By Frederick Dakarai
The breakfast event was an excellent forum of information and discussion of various business and political subjects and initiatives of the City, County and State. It was short (about an hour) and to the point which was great for a Friday morning. There was a crowd of about 50 business men and women eager to exchange information; Kudos to AACC; It was a nice networking event.
The theme “Positive Directions for Economic Development” featured some heavy political hitters: Spencer Coggs, State Senator 6th District and past candidate for Lieutenant Governor…Lee Holloway, Interim County Executive (30 days with an option to appoint and extend an additional 75 days) and candidate for County Executive and current Chairman of the County Supervisors…Willie Hines, Alderman 15th District and current Common Council President.
Interim County Executive Lee Holloway started the conversation with a brief personality profile of Wisconsin Governor Scott Walker. Holloway stated, “I have worked with Scott Walker for 8 years…philosophically I don’t get along with him; I have a passion for humanistic services, I care about people who don’t have some of the same things I have and, that’s where the conflict I have with Scott Walker, he’s not passionate about human services or people who have less.”
Holloway continued by exposing the fact that Walker is the son of a minister which baffled him knowing Walker’s views on social services. Most importantly Holloway encouraged the crowd by directly stating that in terms of business, if that business fits in Walker’s initiative, Scott Walker is NOT preoccupied by color – You need not be scared of him! If you can navigate around the people who guard him that may be preoccupied with color, one can be successful.
Supervisor Holloway presented a snapshot of some of his not-so-well-known major initiatives and achievements. He made special note to contact his or Supervisor Mayo’s office if one would like to do business in and around the airport; Holloway also pointed out a new mental health initiative where there will not be one big building but various RFPs will be published; Damon Dorsey is the new Economic Development person at the County; Redistricting will take place in April.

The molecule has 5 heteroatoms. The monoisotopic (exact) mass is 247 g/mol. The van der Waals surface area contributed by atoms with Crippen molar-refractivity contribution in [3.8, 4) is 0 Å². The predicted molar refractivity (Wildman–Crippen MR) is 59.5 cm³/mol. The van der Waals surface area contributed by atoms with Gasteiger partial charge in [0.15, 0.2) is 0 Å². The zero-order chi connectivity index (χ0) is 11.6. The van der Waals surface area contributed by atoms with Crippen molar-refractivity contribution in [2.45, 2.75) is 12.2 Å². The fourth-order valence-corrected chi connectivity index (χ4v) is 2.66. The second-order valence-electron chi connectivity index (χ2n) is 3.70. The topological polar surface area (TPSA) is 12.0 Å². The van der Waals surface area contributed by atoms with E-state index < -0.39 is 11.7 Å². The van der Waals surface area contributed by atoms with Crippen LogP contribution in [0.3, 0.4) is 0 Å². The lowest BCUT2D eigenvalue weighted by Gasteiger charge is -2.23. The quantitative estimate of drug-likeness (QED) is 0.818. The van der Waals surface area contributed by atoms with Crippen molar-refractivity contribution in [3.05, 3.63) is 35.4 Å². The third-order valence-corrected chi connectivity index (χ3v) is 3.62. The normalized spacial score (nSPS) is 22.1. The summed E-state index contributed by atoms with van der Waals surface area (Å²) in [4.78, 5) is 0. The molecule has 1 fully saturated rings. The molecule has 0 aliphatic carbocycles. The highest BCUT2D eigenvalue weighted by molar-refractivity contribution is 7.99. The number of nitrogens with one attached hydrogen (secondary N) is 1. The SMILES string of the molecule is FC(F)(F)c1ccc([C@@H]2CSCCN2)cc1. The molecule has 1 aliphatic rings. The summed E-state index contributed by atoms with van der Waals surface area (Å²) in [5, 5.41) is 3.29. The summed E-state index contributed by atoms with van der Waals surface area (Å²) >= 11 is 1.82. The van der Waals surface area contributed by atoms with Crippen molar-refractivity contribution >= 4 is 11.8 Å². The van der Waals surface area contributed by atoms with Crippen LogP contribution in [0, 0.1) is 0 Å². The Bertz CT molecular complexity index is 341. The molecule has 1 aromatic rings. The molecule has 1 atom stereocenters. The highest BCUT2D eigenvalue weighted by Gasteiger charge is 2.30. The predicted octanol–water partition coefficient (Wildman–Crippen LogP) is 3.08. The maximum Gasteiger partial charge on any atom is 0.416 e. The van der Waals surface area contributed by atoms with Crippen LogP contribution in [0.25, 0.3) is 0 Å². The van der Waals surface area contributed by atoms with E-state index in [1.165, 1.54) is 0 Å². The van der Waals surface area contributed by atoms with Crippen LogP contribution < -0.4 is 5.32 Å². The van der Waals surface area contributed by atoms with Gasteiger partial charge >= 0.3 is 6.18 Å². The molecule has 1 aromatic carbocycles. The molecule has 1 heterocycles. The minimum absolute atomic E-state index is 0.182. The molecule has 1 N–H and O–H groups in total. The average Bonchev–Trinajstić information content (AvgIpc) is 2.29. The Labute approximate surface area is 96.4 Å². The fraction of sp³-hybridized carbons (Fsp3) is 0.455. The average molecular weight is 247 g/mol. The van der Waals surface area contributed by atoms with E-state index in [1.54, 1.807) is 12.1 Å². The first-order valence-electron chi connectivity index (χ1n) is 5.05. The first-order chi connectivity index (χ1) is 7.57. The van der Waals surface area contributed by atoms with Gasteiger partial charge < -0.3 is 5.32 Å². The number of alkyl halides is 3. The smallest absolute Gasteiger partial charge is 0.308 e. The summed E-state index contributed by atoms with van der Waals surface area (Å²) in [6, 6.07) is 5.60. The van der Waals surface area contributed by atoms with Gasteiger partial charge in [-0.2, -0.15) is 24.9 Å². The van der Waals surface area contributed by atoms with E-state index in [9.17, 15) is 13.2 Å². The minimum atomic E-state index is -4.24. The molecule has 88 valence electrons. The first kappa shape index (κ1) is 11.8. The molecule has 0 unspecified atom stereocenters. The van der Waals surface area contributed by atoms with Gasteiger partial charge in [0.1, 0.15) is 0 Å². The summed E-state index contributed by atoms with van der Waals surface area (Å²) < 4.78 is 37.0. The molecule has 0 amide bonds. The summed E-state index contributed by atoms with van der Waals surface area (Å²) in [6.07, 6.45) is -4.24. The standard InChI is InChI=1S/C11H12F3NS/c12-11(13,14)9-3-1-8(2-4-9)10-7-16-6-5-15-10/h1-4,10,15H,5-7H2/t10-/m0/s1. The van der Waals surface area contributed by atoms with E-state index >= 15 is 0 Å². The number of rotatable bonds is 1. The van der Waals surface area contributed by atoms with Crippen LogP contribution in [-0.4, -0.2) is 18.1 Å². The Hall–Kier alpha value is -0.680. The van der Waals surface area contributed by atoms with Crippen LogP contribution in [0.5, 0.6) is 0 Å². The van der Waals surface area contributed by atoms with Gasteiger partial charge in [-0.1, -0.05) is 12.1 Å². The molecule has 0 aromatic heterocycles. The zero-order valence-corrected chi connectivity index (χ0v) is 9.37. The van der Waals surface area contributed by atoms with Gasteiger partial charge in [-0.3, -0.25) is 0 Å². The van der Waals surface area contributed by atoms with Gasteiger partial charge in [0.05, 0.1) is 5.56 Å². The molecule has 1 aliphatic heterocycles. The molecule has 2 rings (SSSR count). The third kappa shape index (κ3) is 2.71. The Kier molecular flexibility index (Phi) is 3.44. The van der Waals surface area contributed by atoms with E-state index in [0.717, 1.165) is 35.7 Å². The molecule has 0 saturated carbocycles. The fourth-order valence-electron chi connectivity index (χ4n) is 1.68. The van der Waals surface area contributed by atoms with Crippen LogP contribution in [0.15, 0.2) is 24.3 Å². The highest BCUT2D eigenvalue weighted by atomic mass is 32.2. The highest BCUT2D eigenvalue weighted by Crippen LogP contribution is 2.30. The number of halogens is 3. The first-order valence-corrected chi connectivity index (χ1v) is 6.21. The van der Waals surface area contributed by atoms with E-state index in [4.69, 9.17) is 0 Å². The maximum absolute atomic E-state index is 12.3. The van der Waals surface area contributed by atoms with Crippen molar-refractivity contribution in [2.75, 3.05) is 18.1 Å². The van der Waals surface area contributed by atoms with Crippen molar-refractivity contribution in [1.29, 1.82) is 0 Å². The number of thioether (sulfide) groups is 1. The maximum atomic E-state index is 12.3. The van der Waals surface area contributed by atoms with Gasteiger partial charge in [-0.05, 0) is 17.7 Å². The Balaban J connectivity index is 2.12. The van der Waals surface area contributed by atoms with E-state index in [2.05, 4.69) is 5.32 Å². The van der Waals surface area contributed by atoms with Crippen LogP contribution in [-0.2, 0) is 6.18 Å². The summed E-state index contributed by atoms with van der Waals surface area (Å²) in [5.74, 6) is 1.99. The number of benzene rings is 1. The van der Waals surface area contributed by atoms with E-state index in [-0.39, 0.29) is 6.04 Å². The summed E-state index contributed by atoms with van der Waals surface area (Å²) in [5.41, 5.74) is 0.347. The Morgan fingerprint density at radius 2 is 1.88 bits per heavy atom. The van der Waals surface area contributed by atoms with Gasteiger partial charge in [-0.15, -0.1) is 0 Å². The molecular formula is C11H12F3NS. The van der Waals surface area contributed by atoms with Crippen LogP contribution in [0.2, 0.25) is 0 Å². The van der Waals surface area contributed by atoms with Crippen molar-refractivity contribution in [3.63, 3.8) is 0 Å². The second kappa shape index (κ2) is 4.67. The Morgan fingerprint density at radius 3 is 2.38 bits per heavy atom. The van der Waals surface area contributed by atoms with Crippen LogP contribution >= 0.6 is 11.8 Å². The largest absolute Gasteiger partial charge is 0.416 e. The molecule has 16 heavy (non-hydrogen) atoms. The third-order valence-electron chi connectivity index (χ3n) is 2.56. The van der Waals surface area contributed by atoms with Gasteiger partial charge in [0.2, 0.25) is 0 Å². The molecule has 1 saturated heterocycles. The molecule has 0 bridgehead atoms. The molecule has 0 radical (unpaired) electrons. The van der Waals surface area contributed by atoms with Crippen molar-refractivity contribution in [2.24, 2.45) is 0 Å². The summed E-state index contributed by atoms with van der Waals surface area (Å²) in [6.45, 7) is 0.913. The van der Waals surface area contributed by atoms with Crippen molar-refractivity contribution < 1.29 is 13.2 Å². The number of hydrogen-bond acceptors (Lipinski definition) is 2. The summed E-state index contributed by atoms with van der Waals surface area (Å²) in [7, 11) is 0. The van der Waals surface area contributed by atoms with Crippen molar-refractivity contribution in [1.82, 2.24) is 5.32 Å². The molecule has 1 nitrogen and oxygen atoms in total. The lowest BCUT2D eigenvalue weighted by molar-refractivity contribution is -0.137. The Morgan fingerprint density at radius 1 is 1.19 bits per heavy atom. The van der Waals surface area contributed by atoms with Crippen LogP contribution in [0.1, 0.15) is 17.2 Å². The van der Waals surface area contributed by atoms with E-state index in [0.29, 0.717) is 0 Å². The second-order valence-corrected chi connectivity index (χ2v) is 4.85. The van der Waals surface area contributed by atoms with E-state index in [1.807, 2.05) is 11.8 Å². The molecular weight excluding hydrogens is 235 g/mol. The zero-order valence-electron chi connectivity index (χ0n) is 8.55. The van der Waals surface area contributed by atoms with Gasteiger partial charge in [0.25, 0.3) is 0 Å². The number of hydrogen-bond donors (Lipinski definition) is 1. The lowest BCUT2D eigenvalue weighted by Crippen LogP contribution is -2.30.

State Senator Spencer Coggs immediately acknowledged the continual fight to promote businesses of color and urged businesses to “To Turn To Each Other, Not On Each Other.” Coggs gave detailed examples of the non-application of “turn to each other, not on each other” with the State’s 5 percent minority “set-aside” program that has yet to achieve its 5 percent goal; The construction of Miller Park, which was filled with much contention, was lauded by Coggs as the correct application of “turn to each other, not on each other” with minority businesses getting 32 percent participation and over $100 million worth of project business.
Continuing on that theme, Senator Coggs documented the Marquette Interchange Project where the project was under-utilizing businesses of color early in the procurement process and due to who many call “The Junkyard Dog in the Italian Suite”, State Senator Coggs was instrumental in achieving increased minority participation of 50 percent due to “the commission turning to each other, not on each other.”
State Senator Coggs has initiated an economic strike force group that will be proactive in finding solutions for minority businesses that may be incurring some type of temporary hardship. If anyone is interested in participating in the Strike Force Group which will combine resources from the City, County and State Departments of Commerce and Administration, contact Spencer Coggs at email@example.com and/or call 1-877-474-2000.
Common Council President Willie Hines spoke eloquently about the concept of change and how businesses should be drivers of change along with the importance of minority businesses expanding their capacities. The City has a MOORE ordinance of 40 percent resident preference and a 25 percent Emerging Business Enterprise Program.
He was constructively critical of the administration of the EBE program and its monitoring and accountability practices. His tone of criticism was very business-like and of genuine concern. “We have the EBE office, purchasing office and various other offices that should achieve those goals and, as we all know, They Don’t and, that is a problem that we continue to face!”.
President Hines lamented that the “lay of the land” of the City hasn’t changed simply because of the elections and, ”whatever your results (working with the City) were or were not, they will most likely be the same.”
Alderman Hines did hypothetically put himself in the Mayor’s seat in explaining his vision of EBE accountability and doing business with the City would be under his administration. In general, President Hines believes in the equitable sharing of the financial pie by all and that firms who do business with the city will contribute to it socially. Hines was clear that social impact will be as important as completing the project.
Go to www.aaccmke.org for more information about the African-American Chamber of Commerce